This past Spring semester, most of the students completed the online course evaluation. The rest, after running into one of the rare technological hiccups from our survey site, completed the alternate form of the evaluation, our “old-timey” course evaluation document. We about doubled our overall response rate from previous semesters, and netted a 92% response rate. That was a big “woo hoo” moment for us!
This table shows you the summary stats we are now listing on our consumer disclosure form.
|Overall Results Spring 2012 Course Evaluations Ratings|
|Rating Scale = 1 (least helpful) to 5 (most helpful)|
|Value of Course||4.6|
|Hours per week||11.5|
|Yes I got prompt feedback||94%|
|Yes I would recommend the course||100%|
|Yes the course met my goals||99%|
|Yes I would recommend AU||100%|
One of the things we took away from that chart is that we need to do a better job with our audio/visual materials. One of the things we’ve done to help with that is set up some professional development courses for our faculty on using educational technology. Another is that we’re moving to a new learning management system soon that will give us a lot more flexibility in what types of things we can use. We have also started filming lectures developed by close-by faculty mentors for use in their classes. Another lesson we’ve taken from the summary stats is that we need to rethink some of our textbooks and materials, and as we review our classes, or revamp them for the new learning management system, we’re taking that stat into consideration too.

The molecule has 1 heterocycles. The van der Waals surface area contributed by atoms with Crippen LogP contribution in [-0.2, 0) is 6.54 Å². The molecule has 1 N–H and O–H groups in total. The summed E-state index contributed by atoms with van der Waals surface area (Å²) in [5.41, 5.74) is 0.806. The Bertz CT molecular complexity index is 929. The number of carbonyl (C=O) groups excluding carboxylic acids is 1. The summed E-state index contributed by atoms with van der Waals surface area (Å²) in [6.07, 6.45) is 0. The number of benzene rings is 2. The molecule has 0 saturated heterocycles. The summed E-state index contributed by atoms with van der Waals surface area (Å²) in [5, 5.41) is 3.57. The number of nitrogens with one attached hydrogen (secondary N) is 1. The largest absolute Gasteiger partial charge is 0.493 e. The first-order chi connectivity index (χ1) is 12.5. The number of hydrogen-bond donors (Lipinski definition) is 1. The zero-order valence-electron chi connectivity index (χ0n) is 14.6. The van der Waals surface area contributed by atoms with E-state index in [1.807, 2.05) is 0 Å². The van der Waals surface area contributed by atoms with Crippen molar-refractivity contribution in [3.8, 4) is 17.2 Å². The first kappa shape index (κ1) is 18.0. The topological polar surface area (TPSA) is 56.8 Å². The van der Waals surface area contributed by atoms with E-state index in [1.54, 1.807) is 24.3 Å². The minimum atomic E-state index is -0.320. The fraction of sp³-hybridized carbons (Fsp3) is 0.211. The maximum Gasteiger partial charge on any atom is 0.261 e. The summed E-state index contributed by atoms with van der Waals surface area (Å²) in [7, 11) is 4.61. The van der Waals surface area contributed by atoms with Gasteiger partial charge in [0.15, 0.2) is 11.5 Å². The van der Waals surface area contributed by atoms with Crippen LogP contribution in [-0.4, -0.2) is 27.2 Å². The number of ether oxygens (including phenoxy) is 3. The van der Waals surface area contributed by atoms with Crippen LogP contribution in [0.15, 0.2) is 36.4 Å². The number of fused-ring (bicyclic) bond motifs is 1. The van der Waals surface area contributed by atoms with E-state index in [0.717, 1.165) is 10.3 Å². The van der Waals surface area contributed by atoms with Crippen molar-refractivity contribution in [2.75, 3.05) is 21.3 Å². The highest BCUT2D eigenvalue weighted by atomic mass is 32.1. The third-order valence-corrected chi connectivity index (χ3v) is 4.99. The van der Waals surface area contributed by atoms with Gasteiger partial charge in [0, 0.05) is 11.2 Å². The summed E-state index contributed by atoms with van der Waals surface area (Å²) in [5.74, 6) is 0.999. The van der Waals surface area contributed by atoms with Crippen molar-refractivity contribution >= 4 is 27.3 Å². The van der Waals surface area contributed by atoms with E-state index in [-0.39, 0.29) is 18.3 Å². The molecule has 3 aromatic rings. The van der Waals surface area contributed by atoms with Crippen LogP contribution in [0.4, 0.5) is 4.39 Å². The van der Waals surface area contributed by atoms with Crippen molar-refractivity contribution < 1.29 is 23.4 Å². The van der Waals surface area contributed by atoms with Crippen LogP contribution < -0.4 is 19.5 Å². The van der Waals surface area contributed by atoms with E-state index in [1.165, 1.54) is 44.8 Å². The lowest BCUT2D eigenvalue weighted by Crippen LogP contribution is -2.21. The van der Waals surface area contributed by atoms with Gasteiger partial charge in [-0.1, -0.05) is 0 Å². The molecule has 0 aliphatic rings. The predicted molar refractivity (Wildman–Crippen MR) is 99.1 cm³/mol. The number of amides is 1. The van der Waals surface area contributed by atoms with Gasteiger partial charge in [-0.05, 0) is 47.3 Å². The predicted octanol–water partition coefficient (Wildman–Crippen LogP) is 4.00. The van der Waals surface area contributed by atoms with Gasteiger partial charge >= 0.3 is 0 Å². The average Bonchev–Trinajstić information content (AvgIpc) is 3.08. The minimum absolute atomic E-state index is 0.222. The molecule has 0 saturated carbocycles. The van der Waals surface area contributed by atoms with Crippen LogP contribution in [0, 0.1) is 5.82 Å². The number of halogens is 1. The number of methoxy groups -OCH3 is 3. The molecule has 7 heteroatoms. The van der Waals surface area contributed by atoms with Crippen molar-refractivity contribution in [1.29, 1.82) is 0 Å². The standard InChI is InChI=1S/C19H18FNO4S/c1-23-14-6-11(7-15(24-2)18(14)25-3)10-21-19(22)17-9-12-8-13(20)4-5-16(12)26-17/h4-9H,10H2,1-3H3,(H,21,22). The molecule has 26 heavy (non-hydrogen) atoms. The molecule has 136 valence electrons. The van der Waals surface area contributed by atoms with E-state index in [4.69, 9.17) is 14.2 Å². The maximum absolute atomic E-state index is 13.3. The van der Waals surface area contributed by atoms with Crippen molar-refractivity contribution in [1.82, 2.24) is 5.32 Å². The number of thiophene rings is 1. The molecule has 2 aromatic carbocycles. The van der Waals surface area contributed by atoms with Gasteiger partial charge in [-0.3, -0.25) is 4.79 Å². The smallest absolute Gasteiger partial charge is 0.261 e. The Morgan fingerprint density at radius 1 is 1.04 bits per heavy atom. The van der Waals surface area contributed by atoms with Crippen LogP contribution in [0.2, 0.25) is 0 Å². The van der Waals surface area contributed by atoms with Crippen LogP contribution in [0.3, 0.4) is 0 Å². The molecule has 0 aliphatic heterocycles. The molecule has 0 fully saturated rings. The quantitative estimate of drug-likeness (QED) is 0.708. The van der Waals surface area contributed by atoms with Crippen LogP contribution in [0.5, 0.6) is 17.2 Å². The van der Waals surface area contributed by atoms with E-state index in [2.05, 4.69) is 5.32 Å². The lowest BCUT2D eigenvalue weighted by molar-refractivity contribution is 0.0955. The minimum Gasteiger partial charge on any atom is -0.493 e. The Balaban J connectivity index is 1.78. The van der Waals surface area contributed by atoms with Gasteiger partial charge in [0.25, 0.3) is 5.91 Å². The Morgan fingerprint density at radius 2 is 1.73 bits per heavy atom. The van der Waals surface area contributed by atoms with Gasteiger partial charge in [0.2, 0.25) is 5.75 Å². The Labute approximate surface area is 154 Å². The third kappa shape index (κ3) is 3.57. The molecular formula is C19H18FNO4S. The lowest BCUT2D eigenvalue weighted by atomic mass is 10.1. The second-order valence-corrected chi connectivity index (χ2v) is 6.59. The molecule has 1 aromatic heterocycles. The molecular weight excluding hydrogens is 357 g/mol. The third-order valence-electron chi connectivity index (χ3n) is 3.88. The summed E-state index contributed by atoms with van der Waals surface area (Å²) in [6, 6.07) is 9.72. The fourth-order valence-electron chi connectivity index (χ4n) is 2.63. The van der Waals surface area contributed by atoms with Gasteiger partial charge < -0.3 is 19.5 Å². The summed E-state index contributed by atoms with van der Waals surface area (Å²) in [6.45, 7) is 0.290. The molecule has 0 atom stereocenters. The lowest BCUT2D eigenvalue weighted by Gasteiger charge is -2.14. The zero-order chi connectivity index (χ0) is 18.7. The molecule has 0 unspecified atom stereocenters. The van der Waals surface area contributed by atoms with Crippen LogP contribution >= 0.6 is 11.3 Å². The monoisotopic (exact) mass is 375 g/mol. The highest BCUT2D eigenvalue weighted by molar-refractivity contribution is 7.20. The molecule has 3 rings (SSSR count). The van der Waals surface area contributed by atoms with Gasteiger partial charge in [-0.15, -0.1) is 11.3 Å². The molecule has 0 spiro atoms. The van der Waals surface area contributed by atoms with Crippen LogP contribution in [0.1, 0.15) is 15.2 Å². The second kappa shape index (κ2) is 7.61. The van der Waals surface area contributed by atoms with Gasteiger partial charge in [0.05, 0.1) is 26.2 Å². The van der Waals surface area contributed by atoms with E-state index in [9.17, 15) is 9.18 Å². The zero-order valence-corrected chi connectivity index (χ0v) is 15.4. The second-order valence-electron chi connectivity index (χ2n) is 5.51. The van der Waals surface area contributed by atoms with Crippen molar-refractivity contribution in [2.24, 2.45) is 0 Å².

We were really happy with the satisfaction percentages and also with the rating of our mentor’s comments. Anyone who has taken an online course knows that a great mentor can make the difference in a student’s experience. Many of our students also wrote open-ended comments on the course and their mentor and a lot of them had wonderful things to say about the attentiveness of our faculty and their willingness to be as involved in the student’s experience as the student needed them to be. We think our faculty are really great mentors, of course. Still it’s just wonderful to hear some of the students confirm that.
Our students also had some great suggestions for the courses, for materials, the course structure and so on. And that was really useful feedback too.
Anyhow, I thought I’d pass on these recent results to all of you, not only because I’m proud of the job that Atlantic University does and of the wonderful way in which our students step up to the plate in their classes, giving of themselves, and creating a community of good-hearted, mindful scholars, but also because the stats confirm my impression that Atlantic University is blessed with a terrific faculty. And I would like to say a resounding and public congratulations to all of them on a job well done!
For more information on our Faculty Mentors and Faculty Fellows, you can click here to travel to the Faculty page on the Atlantic University website. Thanks for listening!